The University of California, Riverside, has received a $3 million grant from the National Science Foundation to train STEM graduate students to conduct research focused on sustainable transportation, with the aim to speed up the transition to low-carbon fuels, such as electricity and hydrogen.
Led by Matthew J. Barth, the associate dean of research at the Marlan and Rosemary Bourns College of Engineering and former director of the College of Engineering – Center for Environmental Technology and Research, the project aims to decarbonize transportation and other sectors by integrating engineering, social and environmental sciences with public policy.
Crucially, the five-year project will use a novel science-to-policy training program to teach about 80 doctoral students to engage stakeholder groups, understand and incorporate their needs into research programs, and effectively communicate the science. The students will intern in legislative offices, government agencies, non-profits, and industry for hands-on career preparation.
“Such engagement with the public and policymakers is essential to address climate change, since people and industries must quickly embrace renewable energy sources and sustainably powered vehicles and technologies,” said Barth, the grant’s principal investigator. “We face a climate crisis, and we need to change how we use energy in our lives, including our transportation sector. Our students need to learn not only the technical background on how to accomplish this, but also how to translate what they’ve learned into policy in order to bring about desirable changes in society.”
Susan Hackwood, the grant’s co-principal investigator, said the multidisciplinary training program, called “Science Policy Education: Activating Knowledge for Sustainable Transportation,” or SPEAKS, is UCR’s first step in transforming STEM graduate education to better prepare students for any career and translate societally beneficial research into public policy.
“SPEAKS brings together faculty experts from engineering, the sciences, humanities, the social sciences, and public policy to create a dynamic training method,” said Hackwood, a professor of the graduate division and director of UCR’s Science to Policy program. “Our students will get trained in understanding the needs of society, including justice and equity challenges, and engage with stakeholders.”
The primary goal of SPEAKS is to prepare scientists for policy work. Through the program, students will apply their needs-based research and scientific knowledge to inform policymaking for societal benefit. They will get trained in communication to non-scientists; proposing policy and implementation; user and stakeholder-based research; integrated ethics; empowering diversity, equity, and inclusion; and career readiness.
“We want our students to excel in any career, from industrial and academic research to science advising and non-profit work,” Hackwood said. “This program is an extraordinary UCR collaboration that builds a truly unique opportunity for us all. Students who work with SPEAKS will be our leaders of tomorrow. I am so glad the world will be in their hands because they genuinely care about creating a fair and just technologically based society.”
Let’s get technical
To transition to a carbon-neutral future, greenhouse gas emissions need to be reduced, air quality issues must be addressed, and environmental justice and equity goals must be met. One approach to accomplish this is to integrate renewable energy sources into the electric grid, such as solar and wind power.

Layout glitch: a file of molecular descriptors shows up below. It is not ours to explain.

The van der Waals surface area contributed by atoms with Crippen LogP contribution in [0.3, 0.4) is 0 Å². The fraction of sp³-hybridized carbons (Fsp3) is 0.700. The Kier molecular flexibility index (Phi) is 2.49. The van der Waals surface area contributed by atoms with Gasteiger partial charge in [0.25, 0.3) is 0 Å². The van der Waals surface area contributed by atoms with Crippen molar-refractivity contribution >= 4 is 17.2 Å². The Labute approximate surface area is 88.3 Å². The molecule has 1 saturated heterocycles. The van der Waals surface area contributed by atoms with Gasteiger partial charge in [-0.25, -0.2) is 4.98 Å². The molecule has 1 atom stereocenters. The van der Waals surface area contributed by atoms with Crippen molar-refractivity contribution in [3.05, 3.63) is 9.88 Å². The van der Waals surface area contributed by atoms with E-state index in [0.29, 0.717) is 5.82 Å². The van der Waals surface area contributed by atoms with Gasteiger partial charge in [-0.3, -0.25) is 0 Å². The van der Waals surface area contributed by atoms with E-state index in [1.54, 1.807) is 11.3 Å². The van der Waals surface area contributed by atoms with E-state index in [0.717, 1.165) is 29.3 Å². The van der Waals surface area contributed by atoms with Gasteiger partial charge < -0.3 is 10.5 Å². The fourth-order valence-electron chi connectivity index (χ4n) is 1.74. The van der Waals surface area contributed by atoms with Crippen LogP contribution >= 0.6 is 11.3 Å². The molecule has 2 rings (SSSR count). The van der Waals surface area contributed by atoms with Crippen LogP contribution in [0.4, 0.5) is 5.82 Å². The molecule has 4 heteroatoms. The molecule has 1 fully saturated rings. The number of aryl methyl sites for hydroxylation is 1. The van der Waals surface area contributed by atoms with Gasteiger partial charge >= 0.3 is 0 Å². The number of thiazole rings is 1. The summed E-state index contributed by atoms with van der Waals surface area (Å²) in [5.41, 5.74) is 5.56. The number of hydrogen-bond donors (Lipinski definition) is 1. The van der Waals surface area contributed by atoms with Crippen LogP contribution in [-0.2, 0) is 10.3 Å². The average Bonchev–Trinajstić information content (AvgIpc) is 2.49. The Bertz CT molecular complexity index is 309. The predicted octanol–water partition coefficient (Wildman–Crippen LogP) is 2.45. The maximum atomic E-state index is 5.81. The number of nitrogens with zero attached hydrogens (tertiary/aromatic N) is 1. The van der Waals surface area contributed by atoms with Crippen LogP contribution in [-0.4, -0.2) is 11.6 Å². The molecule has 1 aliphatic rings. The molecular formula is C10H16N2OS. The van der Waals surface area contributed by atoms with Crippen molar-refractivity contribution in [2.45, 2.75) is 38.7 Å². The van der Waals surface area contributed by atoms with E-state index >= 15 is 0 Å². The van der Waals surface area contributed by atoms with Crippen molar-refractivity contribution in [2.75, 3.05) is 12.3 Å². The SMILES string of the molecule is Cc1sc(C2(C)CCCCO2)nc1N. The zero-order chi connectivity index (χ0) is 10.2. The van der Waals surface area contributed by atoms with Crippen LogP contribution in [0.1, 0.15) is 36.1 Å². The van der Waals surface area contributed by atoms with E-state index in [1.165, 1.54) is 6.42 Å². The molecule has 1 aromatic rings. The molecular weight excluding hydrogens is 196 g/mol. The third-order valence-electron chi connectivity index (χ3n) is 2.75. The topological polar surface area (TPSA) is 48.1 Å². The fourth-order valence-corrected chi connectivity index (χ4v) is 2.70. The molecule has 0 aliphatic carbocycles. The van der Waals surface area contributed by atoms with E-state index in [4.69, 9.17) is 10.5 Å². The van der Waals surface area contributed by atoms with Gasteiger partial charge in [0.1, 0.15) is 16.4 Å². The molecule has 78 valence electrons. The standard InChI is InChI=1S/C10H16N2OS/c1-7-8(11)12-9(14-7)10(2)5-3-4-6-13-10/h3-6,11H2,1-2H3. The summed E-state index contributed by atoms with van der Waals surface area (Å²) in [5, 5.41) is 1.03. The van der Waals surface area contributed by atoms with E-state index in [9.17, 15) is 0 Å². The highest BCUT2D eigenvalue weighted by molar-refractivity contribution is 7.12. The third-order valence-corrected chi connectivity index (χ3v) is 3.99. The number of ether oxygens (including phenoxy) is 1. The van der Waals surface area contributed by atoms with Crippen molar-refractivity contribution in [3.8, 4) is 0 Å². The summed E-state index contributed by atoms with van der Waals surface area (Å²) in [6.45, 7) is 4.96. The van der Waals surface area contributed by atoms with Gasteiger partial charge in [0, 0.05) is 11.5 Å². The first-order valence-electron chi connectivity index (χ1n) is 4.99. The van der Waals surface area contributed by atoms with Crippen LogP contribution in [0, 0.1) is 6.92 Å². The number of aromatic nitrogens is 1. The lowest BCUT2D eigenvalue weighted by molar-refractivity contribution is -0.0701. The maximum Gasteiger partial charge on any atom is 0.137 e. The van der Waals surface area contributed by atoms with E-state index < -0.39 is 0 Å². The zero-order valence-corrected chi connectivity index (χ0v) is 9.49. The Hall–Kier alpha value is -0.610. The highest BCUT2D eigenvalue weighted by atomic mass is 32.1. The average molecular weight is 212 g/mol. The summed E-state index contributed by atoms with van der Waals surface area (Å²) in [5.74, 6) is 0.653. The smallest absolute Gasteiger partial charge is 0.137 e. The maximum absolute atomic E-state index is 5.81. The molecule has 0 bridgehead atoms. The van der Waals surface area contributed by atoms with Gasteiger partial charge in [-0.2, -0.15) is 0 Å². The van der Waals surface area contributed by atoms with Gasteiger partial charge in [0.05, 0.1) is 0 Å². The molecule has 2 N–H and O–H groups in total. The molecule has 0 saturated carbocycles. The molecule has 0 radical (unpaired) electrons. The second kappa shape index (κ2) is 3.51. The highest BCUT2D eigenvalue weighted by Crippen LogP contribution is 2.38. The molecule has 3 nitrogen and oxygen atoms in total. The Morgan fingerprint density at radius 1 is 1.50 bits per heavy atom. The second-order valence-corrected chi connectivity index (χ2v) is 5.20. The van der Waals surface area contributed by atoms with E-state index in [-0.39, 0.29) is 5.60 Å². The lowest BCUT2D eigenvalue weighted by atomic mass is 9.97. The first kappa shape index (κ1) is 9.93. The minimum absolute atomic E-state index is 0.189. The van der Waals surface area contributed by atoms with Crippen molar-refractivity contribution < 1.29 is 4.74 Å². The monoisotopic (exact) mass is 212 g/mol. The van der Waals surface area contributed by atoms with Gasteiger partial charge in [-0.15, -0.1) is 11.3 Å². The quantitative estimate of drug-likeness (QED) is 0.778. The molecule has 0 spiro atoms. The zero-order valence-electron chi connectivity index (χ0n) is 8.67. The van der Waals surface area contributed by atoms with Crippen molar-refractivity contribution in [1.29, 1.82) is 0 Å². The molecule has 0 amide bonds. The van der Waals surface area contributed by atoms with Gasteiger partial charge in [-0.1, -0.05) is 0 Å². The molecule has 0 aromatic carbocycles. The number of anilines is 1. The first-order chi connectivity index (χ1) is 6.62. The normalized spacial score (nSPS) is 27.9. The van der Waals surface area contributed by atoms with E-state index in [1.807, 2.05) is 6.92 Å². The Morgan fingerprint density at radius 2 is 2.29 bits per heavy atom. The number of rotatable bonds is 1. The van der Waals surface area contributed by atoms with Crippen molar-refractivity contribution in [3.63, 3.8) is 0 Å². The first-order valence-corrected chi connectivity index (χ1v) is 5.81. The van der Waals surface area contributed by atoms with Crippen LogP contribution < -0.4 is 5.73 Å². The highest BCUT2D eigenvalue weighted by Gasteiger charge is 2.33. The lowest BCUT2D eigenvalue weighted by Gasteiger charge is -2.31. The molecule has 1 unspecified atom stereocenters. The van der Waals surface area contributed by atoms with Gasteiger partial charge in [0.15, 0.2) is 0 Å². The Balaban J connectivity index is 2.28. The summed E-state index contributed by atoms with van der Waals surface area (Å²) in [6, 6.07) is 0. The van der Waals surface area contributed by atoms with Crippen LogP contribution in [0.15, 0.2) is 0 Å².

“Accelerating the decarbonization of the transportation sector while continuing to integrate renewables into the electric grid is critical to addressing climate change,” said Barth, who is also the Yeager Families Professor of Engineering. “This project focuses on integrating renewable energy with the transportation infrastructure through both the electric grid and the use of renewable hydrogen, coupled together with microgrids.”
Barth explained that a microgrid integrates renewable energy generation, energy storage, and intelligent operation to provide a resilient and low carbon energy system for a building, set of buildings, or a campus. Unique to the project, he said, is that renewable hydrogen will be added as an energy source and storage mechanism as part of a microgrid.
He noted that SPEAKS trainees will investigate renewable hydrogen as a fuel and energy storage medium; understand policies around sustainability, air pollution, and renewable energy; and learn to communicate the science to all audiences. They also will develop best practices for human interaction with renewable energy technology.
“A full transition to zero-emission vehicles requires upgrading the electric grid, developing new technologies for long-term energy storage, and working with policymakers, the general public, and other stakeholders,” Barth said. “Our trainees will conduct their dissertation research with this in mind.”
The project’s other co-principal investigators are Hamed Mohsenian-Rad, a professor of electrical and computer engineering and a Bourns Family Faculty Fellow; Kevin Esterling, a professor of political science and public policy; and Jan Stets, a distinguished professor of sociology.
“It’s worth repeating that the climate crisis we face is critical,” Barth said. “This crisis is not just an engineering problem but also requires science, human behavior, education, and public policy expertise. Fortunately, UCR already has pockets of this expertise. This grant has brought us all together to make a tangible difference in our students’ education.”